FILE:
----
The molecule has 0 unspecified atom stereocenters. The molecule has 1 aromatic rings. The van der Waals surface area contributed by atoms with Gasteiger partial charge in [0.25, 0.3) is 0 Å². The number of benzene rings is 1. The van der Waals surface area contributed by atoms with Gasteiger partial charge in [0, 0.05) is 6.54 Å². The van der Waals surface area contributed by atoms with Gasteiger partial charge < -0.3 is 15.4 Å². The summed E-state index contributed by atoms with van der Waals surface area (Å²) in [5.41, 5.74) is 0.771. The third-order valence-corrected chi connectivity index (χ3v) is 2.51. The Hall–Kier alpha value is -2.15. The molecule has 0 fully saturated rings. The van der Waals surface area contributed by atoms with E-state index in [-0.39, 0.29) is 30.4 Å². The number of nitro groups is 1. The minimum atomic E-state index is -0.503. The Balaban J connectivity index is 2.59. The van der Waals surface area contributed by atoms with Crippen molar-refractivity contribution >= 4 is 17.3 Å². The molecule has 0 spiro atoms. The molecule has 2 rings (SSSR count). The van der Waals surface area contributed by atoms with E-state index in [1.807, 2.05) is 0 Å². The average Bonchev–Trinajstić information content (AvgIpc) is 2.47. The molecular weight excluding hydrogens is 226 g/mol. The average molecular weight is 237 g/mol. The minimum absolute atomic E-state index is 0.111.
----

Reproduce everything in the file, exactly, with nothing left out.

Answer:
The molecule has 0 unspecified atom stereocenters. The molecule has 1 aromatic rings. The van der Waals surface area contributed by atoms with Gasteiger partial charge in [0.25, 0.3) is 0 Å². The number of benzene rings is 1. The van der Waals surface area contributed by atoms with Gasteiger partial charge in [0, 0.05) is 6.54 Å². The van der Waals surface area contributed by atoms with Gasteiger partial charge < -0.3 is 15.4 Å². The summed E-state index contributed by atoms with van der Waals surface area (Å²) in [5.41, 5.74) is 0.771. The third-order valence-corrected chi connectivity index (χ3v) is 2.51. The Hall–Kier alpha value is -2.15. The molecule has 0 fully saturated rings. The van der Waals surface area contributed by atoms with E-state index in [-0.39, 0.29) is 30.4 Å². The number of nitro groups is 1. The minimum atomic E-state index is -0.503. The Balaban J connectivity index is 2.59. The van der Waals surface area contributed by atoms with Crippen molar-refractivity contribution >= 4 is 17.3 Å². The molecule has 0 spiro atoms. The molecule has 2 rings (SSSR count). The van der Waals surface area contributed by atoms with E-state index in [1.807, 2.05) is 0 Å². The average Bonchev–Trinajstić information content (AvgIpc) is 2.47. The molecular weight excluding hydrogens is 226 g/mol. The average molecular weight is 237 g/mol. The minimum absolute atomic E-state index is 0.111.